Julie Mitchell's CoachNotes


Boost productivity: Make footprints in the sand


Footprints in the sand lead to better work performance!

Footprints in the sand lead to better work performance! Photo by J. Mitchell (Location: British Virgin Islands)

Feeling stuck? Stressed when you need to do your best? Is your creativity blasted? Are you distracted? If you’re mobile and near water, get back on track with a beach walk! Any outdoor trek is a step in the right direction, but my preferred path to better work begins with surf.

In 2003 my International Coach Federation (ICF) colleagues beached their routines for a lakeside CoachWalk experience. They were eager to learn about integrative coaching (connecting mind, body, emotions, spirit) and I wanted to test-walk my theories with respected peers. Also, it was fun to hit the beach in the name of professional development.

Since then, an ocean of evidence affirms what we discovered, and what trailblazers have known for ages. Walking in nature improves attitude, creativity, mindfulness, clarity, strategic thinking, learning, problem solving, focus, mood, and more. It’s good for you and your work!

Curious about taking your work for a beach walk? Here are 7 tips to get your feet wet:

  1. Be safe. Make sure you’re fit for walking on coastal terrain, e.g., uneven sand, rocks, or shells. Beware of hazards and be prepared to call for help. Once, while barefoot on silky white sand, I stepped on broken glass. Ouch.
  1. Choose the right time. Consider whether others will be crowding the coast. Show up early for sunrise. Try “not good beach weather” days, off-season, or less popular spots. Avoid distractions (the fascinating range of bodies on display, roaring jet-skis, volleyball games).
  1. Give your brain a break; have no objective. Allow your mind to be empty, free and open. Let your thoughts meander, coming and going like the waves. Trust you will feel restored, energized, and more focused following the walk.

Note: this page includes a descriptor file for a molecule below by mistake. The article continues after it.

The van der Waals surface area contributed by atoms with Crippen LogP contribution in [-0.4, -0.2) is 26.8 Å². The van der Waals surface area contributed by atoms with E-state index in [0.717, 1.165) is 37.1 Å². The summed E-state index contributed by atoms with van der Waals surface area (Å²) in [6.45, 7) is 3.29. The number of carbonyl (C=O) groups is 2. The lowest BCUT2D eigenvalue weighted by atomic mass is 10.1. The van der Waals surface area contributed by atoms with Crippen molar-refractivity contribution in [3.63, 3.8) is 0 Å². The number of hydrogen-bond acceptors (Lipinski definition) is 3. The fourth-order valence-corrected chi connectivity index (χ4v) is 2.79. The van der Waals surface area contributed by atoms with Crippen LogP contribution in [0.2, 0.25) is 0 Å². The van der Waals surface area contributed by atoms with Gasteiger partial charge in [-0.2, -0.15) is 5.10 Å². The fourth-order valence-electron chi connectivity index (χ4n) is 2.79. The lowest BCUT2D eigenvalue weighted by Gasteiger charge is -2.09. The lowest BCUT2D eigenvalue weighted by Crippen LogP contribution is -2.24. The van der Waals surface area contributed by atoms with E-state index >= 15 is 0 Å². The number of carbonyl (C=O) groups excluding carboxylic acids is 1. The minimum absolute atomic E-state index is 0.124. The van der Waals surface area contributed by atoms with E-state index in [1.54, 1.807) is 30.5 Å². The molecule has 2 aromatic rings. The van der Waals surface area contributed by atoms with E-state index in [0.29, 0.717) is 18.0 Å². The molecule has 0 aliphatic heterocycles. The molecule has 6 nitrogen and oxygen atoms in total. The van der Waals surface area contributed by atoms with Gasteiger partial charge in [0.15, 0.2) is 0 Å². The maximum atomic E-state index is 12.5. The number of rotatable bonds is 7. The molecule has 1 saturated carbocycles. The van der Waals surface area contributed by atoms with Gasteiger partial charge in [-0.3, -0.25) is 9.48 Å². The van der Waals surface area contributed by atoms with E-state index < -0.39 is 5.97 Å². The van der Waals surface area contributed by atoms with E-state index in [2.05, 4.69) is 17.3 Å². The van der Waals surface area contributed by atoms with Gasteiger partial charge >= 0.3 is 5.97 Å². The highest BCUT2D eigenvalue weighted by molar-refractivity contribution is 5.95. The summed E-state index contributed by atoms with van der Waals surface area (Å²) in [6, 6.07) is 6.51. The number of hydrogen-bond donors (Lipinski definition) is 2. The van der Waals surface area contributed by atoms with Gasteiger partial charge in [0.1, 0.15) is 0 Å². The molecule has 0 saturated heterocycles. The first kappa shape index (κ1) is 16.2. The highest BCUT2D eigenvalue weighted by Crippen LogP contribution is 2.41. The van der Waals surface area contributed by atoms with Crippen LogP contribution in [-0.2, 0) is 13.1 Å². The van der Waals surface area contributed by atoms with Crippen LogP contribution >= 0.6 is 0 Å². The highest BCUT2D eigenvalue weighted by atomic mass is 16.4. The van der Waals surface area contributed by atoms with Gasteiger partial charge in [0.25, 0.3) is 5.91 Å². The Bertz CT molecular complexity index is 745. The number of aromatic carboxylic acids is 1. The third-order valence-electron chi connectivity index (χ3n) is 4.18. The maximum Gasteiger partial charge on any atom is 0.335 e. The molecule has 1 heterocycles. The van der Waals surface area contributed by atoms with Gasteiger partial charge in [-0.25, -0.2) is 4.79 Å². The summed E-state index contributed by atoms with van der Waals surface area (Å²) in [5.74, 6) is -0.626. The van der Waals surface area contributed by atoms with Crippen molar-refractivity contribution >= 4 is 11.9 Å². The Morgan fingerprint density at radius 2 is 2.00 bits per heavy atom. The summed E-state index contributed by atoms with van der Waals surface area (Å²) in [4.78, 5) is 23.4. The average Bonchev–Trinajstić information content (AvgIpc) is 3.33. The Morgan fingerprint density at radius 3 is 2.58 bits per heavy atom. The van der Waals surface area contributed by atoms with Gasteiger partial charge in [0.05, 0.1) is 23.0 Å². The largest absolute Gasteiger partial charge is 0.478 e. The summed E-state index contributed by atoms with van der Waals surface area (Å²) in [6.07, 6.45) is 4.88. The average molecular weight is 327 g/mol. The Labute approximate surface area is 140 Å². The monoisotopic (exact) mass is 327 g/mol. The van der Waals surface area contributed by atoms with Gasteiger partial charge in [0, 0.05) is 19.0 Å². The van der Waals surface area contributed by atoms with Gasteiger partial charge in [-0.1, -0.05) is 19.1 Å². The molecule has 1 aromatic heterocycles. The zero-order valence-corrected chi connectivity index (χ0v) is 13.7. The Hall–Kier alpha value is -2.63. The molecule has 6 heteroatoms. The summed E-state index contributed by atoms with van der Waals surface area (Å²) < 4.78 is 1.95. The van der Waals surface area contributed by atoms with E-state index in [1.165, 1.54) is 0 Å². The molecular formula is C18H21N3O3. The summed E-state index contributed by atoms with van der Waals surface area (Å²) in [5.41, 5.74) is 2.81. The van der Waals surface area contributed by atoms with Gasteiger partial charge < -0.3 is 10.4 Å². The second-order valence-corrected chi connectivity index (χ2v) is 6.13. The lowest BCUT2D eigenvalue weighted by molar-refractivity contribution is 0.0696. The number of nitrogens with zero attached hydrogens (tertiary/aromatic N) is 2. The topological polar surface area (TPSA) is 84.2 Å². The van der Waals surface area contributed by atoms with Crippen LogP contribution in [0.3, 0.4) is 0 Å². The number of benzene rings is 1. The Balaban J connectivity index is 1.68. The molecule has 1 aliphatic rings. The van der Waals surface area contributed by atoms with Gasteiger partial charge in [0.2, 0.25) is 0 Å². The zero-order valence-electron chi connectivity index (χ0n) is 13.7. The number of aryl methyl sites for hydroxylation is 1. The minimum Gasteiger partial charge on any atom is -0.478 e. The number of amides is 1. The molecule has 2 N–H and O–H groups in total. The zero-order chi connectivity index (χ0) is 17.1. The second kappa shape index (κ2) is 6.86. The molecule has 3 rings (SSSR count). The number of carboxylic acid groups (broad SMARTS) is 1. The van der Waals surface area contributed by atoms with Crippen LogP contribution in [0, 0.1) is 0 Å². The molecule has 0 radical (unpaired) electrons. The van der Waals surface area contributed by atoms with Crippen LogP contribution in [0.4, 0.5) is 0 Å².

1. Alternatively, have a realistic, next-step agenda. (Yes, I’ve contradicted no. 3, above.) A beach walk rescue and recovery talk may be just what you need when facing an unexpected event or sticky situation. Invite a colleague or thinking partner to help you “walk through” the issue.
  1. Be present and engage your senses. This will come naturally if you slow down and pay attention to nature’s wonders. Stop, look, and listen. Enjoy glorious shades of blue, green, brown or gray. Feel the sun, see the clouds, hear the birds, and breathe in fresh air. Appreciate the soft sand or cool refreshing water.
  1. Explore pace and space. Weave in and out of the surf, stay close to the water, or make tracks through nearby dunes. Vary your stride or stop altogether. First steps may be heavy with fatigue, but later you may feel invigorated and inspired to stretch, skip, or jog. Have fun.
  1. Maximize walking momentum. If an idea popped into your head mid-walk, note it before you forget it. Return to work immediately. You’re likely to be more awake, inspired, efficient, accurate, and focused.

I encourage you to experience the wonders of beach walking. Your footprints in the sand may lead directly to better work performance!

Author: Julie Mitchell

Julie Mitchell is an executive coach, facilitator, professional speaker and senior consultant who can help you create more positive working relationships, improve your performance, and achieve goals through understanding and practicing effective communication on every level.

2 thoughts on “Boost productivity: Make footprints in the sand

  1. Now I need to find a beatiful beach. 😉 kidding a very nice article. I kind of do bits of what you suggest every day, I walk around my home with and take notes on my phone.

  2. Thanks for reading and best wishes finding a beach! In bad weather I pace around my home, too…

Leave a Reply

Fill in your details below or click an icon to log in:

WordPress.com Logo

You are commenting using your WordPress.com account. Log Out /  Change )

Google photo

You are commenting using your Google account. Log Out /  Change )

Twitter picture

You are commenting using your Twitter account. Log Out /  Change )

Facebook photo

You are commenting using your Facebook account. Log Out /  Change )

Connecting to %s